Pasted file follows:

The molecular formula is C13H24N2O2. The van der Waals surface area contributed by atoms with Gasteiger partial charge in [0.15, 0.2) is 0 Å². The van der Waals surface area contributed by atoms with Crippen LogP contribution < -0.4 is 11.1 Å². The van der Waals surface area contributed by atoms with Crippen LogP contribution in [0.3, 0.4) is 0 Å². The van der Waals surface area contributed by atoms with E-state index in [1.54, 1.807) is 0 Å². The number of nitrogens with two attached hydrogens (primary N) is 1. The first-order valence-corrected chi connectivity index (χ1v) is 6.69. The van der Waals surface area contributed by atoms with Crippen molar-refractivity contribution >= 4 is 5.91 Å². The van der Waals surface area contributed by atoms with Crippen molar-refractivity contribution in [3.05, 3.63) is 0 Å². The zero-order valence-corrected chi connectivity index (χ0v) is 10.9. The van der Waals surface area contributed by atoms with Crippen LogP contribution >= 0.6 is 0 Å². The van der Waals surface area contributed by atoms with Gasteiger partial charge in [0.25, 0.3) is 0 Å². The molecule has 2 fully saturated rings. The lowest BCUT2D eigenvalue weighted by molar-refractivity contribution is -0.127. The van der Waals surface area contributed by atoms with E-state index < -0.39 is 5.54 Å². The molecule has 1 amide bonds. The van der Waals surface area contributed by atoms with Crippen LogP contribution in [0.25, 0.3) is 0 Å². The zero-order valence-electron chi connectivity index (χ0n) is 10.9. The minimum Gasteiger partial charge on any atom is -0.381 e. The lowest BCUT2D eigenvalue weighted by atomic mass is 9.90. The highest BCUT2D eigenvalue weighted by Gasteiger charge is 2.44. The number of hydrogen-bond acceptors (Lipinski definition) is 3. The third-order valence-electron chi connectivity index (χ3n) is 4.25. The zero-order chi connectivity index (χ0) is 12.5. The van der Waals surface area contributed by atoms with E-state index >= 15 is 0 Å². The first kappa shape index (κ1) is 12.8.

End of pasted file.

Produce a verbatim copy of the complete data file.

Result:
The molecular formula is C13H24N2O2. The van der Waals surface area contributed by atoms with Gasteiger partial charge in [0.15, 0.2) is 0 Å². The van der Waals surface area contributed by atoms with Crippen LogP contribution < -0.4 is 11.1 Å². The van der Waals surface area contributed by atoms with Crippen LogP contribution in [0.3, 0.4) is 0 Å². The van der Waals surface area contributed by atoms with E-state index in [1.54, 1.807) is 0 Å². The number of nitrogens with two attached hydrogens (primary N) is 1. The first-order valence-corrected chi connectivity index (χ1v) is 6.69. The van der Waals surface area contributed by atoms with Crippen molar-refractivity contribution >= 4 is 5.91 Å². The van der Waals surface area contributed by atoms with Crippen molar-refractivity contribution in [3.05, 3.63) is 0 Å². The zero-order valence-corrected chi connectivity index (χ0v) is 10.9. The van der Waals surface area contributed by atoms with Crippen LogP contribution >= 0.6 is 0 Å². The van der Waals surface area contributed by atoms with Gasteiger partial charge in [0.25, 0.3) is 0 Å². The molecule has 2 fully saturated rings. The lowest BCUT2D eigenvalue weighted by molar-refractivity contribution is -0.127. The van der Waals surface area contributed by atoms with E-state index < -0.39 is 5.54 Å². The molecule has 1 amide bonds. The van der Waals surface area contributed by atoms with Crippen LogP contribution in [0.25, 0.3) is 0 Å². The zero-order valence-electron chi connectivity index (χ0n) is 10.9. The minimum Gasteiger partial charge on any atom is -0.381 e. The lowest BCUT2D eigenvalue weighted by atomic mass is 9.90. The highest BCUT2D eigenvalue weighted by Gasteiger charge is 2.44. The number of hydrogen-bond acceptors (Lipinski definition) is 3. The third-order valence-electron chi connectivity index (χ3n) is 4.25. The zero-order chi connectivity index (χ0) is 12.5. The van der Waals surface area contributed by atoms with E-state index >= 15 is 0 Å². The first kappa shape index (κ1) is 12.8.